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Brinkhorst Laurens Jan, European Parliament, Istitutionnal Committee - 9 dicembre 1994
EP 1996: justice and home affairs


Prepared by: Mr. Laurens Jan Brinkhorst

SUMMARY: M. Brinkhorst points out the main obstacles preventing a swift and democratic functionning of the EU in justice and home affairs, by criticizing the pillars structure of the Union and the purely intergovernemental nature of the decision making process; after listing the structural weaknesses of the system (overlap between third pillars and EU competences; obligation to unanimity; lack of judicial review, no use of the passerelle syste, foreseen by art.100C) M. Brinkhorst draws the consequences of its inefficiency: no ratification of the Dublin convention on asylum, no adoption of Europol; lack of efficient cooperation among member states and endless delays in the application of Schengen. He then indicates the options open to improve the situation: full integration of the third pillar matter into the Community pillar of the Treaty; wait till better times and more experience is gathered; among the two extreme solutions there are several others: really use the passerelle foreseen in art. K9 and 100C; e

xtension of the powers of initiative of the Commission; introduce directives and regulations in these matters; introduce the controll of the Court of Justice; greater role of the community budget in the finance of third pillar connected issues; much stronger involvement of national and european parliaments in decision makink and controll activities; fixation of deadlines to achieve preestablished goals.

The orientation of the draftsman is thus to consider that neither a full integration in the Treaty of the third pillar nor a status auo must be pursued because they are both irrealistic: still, some steps forward must be done in the direction of the proposals presented above. (EP, Brussel, 9 December 1994)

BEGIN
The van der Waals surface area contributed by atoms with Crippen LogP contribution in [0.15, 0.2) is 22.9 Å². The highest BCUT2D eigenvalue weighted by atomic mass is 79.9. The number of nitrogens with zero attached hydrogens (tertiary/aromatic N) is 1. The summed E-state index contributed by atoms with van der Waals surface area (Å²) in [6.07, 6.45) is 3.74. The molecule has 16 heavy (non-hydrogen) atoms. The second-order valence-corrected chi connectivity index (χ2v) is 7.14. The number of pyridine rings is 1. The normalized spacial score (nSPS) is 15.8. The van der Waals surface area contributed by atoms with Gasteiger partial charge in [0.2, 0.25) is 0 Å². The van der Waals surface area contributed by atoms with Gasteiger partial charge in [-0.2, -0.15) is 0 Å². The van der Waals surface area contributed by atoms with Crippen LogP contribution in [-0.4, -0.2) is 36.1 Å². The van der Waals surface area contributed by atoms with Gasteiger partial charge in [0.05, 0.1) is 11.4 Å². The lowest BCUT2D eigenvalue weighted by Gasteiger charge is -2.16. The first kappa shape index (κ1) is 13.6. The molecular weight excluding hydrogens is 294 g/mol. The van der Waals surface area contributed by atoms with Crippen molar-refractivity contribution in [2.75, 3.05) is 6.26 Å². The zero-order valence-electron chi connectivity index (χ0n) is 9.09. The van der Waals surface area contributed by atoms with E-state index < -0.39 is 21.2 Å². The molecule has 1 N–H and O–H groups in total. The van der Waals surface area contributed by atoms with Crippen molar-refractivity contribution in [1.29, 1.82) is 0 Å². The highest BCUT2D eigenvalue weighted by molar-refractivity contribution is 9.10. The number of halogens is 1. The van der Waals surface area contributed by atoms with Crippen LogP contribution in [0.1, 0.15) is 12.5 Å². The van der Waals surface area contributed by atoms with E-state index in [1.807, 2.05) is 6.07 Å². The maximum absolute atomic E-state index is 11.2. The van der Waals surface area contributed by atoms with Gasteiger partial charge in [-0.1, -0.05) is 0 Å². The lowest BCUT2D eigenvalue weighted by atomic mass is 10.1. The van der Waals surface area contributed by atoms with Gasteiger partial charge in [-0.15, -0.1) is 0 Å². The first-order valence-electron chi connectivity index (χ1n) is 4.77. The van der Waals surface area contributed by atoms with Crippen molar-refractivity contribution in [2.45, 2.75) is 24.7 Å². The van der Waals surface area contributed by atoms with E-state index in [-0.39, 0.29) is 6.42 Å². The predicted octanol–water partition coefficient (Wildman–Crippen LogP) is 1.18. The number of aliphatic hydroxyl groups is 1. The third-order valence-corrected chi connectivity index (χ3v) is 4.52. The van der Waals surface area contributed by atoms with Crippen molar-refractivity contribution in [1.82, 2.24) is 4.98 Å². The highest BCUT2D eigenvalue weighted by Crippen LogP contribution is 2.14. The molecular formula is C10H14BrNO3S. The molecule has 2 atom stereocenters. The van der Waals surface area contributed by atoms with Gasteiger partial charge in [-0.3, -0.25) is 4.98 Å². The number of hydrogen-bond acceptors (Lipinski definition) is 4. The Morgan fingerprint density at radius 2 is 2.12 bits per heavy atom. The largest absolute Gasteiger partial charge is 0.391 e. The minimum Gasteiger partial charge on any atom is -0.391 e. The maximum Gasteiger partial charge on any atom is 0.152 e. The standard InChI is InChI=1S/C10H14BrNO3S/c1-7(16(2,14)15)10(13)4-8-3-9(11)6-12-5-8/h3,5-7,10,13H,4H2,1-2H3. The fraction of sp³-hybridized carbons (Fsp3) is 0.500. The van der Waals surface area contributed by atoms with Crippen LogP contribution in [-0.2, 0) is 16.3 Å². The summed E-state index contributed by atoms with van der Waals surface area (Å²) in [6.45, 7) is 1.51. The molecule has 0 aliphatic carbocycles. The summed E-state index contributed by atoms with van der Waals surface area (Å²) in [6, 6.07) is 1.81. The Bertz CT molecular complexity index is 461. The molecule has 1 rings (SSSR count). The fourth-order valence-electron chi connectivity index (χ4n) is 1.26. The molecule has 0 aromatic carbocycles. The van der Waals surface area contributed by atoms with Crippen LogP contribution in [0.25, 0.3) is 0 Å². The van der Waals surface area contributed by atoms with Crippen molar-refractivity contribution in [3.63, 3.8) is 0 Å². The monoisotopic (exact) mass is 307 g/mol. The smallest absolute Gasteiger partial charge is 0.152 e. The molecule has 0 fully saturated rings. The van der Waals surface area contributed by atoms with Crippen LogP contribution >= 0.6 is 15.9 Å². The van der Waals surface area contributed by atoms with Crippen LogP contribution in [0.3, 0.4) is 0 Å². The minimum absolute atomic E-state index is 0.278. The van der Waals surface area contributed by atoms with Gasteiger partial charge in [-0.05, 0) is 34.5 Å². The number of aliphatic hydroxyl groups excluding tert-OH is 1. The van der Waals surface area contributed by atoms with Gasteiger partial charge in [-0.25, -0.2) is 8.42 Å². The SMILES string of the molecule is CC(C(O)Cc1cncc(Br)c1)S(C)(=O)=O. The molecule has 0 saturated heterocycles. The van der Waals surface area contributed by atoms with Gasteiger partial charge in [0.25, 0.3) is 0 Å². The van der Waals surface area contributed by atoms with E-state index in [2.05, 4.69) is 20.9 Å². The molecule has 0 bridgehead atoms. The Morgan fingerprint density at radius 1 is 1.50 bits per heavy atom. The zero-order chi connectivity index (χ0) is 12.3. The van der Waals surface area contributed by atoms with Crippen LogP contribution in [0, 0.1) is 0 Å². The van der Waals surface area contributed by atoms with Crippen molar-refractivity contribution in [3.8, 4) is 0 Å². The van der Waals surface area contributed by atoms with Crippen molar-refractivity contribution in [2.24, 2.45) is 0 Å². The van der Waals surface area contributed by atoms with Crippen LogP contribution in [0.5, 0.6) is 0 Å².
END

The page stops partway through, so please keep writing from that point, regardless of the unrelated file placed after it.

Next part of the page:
I. Introduction

There is a tendency to treat the provisions on cooperation in the fields of justice and home affairs in Title VI on the Treaty of European Union (the "third pillar") as the poor relation among the pillars of the European Union. Yet the issues that it covers include many (the freedom to cross frontiers, asylum and visa policy, the fight against fraud, drugs trafficking and organised crime in general, etc.) that are highly emotive, and occur in different historical, cultural and legal contexts. At the same time, they are also of direct concern for the public, and in many cases may affect their individual rights. The third pillar is thus of great potential significance for all citizens.

At the 1996 Inter-Governmental Conference it will be a matter of great urgency to deal with these matters at European level since national measures are becoming increasingly ineffective as a result of the abolition of the internal borders within the EU. If these problems are not effectively tackled within a European framework there is a growing risk of renationalization of these policies, and of a further rise in xenophobia.

In spite of its policy importance the third pillar as conceived in the Maastricht Treaty contains major structural weaknesses and is not working as it should. The scope of the present document is to make institutional proposals as to how this situation could be improved. The document thus begins with an analysis of the main problems posed by the third pillar in its present form, and then examines a number of possible options for tackling these problems.

II. Analysis of main problems

1. Nature of third pillar

(i) The third pillar is intergovernmental in nature, with a weak role for the Commission and even weaker roles for the European Parliament, the European Court of Justice and other EU bodies.

(ii) Although there is a fundamental difference between the nature of home affairs and justice matters compared to foreign policy and security matters, the Treaty of European Union created an artificial parallelism between the two areas in both structures and wording (e.g. "joint actions" and "joint positions" exist in both "pillars").